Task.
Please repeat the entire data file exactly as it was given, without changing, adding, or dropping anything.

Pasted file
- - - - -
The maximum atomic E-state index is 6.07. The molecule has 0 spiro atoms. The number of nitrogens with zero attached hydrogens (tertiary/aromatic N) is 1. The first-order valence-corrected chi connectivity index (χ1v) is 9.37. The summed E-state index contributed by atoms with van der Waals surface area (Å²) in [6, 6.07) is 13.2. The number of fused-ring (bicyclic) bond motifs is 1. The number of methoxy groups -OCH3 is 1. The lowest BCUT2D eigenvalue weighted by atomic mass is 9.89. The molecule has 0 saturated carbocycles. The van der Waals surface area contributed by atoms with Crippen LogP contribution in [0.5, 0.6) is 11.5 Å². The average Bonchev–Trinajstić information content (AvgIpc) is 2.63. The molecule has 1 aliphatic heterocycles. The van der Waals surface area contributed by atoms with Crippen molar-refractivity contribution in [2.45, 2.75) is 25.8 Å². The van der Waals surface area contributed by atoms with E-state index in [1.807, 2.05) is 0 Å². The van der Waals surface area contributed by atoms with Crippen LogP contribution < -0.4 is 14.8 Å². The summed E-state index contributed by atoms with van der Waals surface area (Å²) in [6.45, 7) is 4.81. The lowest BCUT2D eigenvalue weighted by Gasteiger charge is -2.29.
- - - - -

The maximum atomic E-state index is 6.07. The molecule has 0 spiro atoms. The number of nitrogens with zero attached hydrogens (tertiary/aromatic N) is 1. The first-order valence-corrected chi connectivity index (χ1v) is 9.37. The summed E-state index contributed by atoms with van der Waals surface area (Å²) in [6, 6.07) is 13.2. The number of fused-ring (bicyclic) bond motifs is 1. The number of methoxy groups -OCH3 is 1. The lowest BCUT2D eigenvalue weighted by atomic mass is 9.89. The molecule has 0 saturated carbocycles. The van der Waals surface area contributed by atoms with Crippen LogP contribution in [0.5, 0.6) is 11.5 Å². The average Bonchev–Trinajstić information content (AvgIpc) is 2.63. The molecule has 1 aliphatic heterocycles. The van der Waals surface area contributed by atoms with Crippen molar-refractivity contribution in [2.45, 2.75) is 25.8 Å². The van der Waals surface area contributed by atoms with E-state index in [1.807, 2.05) is 0 Å². The van der Waals surface area contributed by atoms with Crippen LogP contribution < -0.4 is 14.8 Å². The summed E-state index contributed by atoms with van der Waals surface area (Å²) in [6.45, 7) is 4.81. The lowest BCUT2D eigenvalue weighted by Gasteiger charge is -2.29.